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John Ruskin: Selected Writings

Author/EditorRuskin: rsity of Groning (Author)
ISBN: 9780192868022
Pub Date26/05/2022
BindingPaperback
Pages528
Dimensions (mm)216(h) * 139(w) * 28(d)
This volume in the 21st Century Oxford Authors series offers students an authoritative, comprehensive selection of the work of John Ruskin (1819-1900). The edition represents Ruskin's extraordinary literary output, ranging from lectures, essays, and treatises to reviews, correspondence, and critical notes.
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This volume in the 21st Century Oxford Authors series offers students an authoritative, comprehensive selection of the work of John Ruskin (1819-1900). The edition represents Ruskin's extraordinary literary output, ranging from lectures, essays, and treatises to reviews, correspondence, and critical notes.

Ruskin has been called 'the most powerful and original thinker of the nineteenth century' and yet, like his two fellow Victorian Sages, Thomas Carlyle and Matthew Arnold, his work remains obscure to modern readers. This anthology hopes to remedy this situation by presenting the immense range of Ruskin's interests, from art to politics, museology to ornithology, architecture to geology, and morals to economics-all of which interests were indivisible in his view. Here are rapturous accounts
of Turner, the Alps, Renaissance painters, and Gothic architecture; but here, too, are urgently dystopian analyses of the modern culture that we continue to inhabit: vacuousness in communication, callousness in labour relations, amoral sophistication in art, and rationalism in all its various delusory
forms in politics, society, and the economy. There are special stresses on cultural preservation and the illusions that it both fosters and depends upon; the status of women in society, which Ruskin reflected on constantly; nature, wilderness, and eco-catastrophism; and the role of artists like the Pre-Raphaelites in a society mostly given over to Philistinism. In short, the nineteenth century continues to cast an interrogatory shadow over the twenty-first, and Ruskin is its most vital and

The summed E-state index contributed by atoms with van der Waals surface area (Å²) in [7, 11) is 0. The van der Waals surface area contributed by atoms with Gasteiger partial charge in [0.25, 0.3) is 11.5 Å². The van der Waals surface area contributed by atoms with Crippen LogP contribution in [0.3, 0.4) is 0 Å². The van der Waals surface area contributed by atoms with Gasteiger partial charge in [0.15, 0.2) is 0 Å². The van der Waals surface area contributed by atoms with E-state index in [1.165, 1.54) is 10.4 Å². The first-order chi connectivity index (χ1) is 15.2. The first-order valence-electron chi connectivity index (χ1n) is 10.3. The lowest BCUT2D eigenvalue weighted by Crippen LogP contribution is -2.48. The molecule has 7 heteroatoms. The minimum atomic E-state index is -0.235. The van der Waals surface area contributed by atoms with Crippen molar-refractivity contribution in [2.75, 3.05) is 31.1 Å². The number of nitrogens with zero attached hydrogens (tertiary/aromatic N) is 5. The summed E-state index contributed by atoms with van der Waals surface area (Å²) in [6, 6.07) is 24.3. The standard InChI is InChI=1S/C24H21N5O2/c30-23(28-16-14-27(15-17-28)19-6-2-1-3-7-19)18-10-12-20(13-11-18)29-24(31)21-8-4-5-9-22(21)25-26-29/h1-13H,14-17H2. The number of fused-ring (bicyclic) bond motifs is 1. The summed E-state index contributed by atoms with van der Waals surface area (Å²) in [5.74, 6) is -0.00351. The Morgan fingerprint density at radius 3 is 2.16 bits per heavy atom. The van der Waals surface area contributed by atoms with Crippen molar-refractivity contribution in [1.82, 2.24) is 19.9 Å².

critical antagonist in the English language, inspiring intellectuals as diverse as Tolstoy, Proust, and Gandhi during his lifetime and afterwards. He was, this collection suggests, nothing like a 'sage', but something much more important and much more like those impossible things, a Victorian Renaissance
man, an English Rousseau, and a post-religious Jeremiah.

Explanatory notes and commentary are included, to enhance the study, understanding, and enjoyment of these works, and the edition includes an Introduction to the life and works of Ruskin, and a Chronology.

This volume in the 21st Century Oxford Authors series offers students an authoritative, comprehensive selection of the work of John Ruskin (1819-1900). The edition represents Ruskin's extraordinary literary output, ranging from lectures, essays, and treatises to reviews, correspondence, and critical notes.

Ruskin has been called 'the most powerful and original thinker of the nineteenth century' and yet, like his two fellow Victorian Sages, Thomas Carlyle and Matthew Arnold, his work remains obscure to modern readers. This anthology hopes to remedy this situation by presenting the immense range of Ruskin's interests, from art to politics, museology to ornithology, architecture to geology, and morals to economics-all of which interests were indivisible in his view. Here are rapturous accounts
of Turner, the Alps, Renaissance painters, and Gothic architecture; but here, too, are urgently dystopian analyses of the modern culture that we continue to inhabit: vacuousness in communication, callousness in labour relations, amoral sophistication in art, and rationalism in all its various delusory
forms in politics, society, and the economy. There are special stresses on cultural preservation and the illusions that it both fosters and depends upon; the status of women in society, which Ruskin reflected on constantly; nature, wilderness, and eco-catastrophism; and the role of artists like the Pre-Raphaelites in a society mostly given over to Philistinism. In short, the nineteenth century continues to cast an interrogatory shadow over the twenty-first, and Ruskin is its most vital and
critical antagonist in the English language, inspiring intellectuals as diverse as Tolstoy, Proust, and Gandhi during his lifetime and afterwards. He was, this collection suggests, nothing like a 'sage', but something much more important and much more like those impossible things, a Victorian Renaissance
man, an English Rousseau, and a post-religious Jeremiah.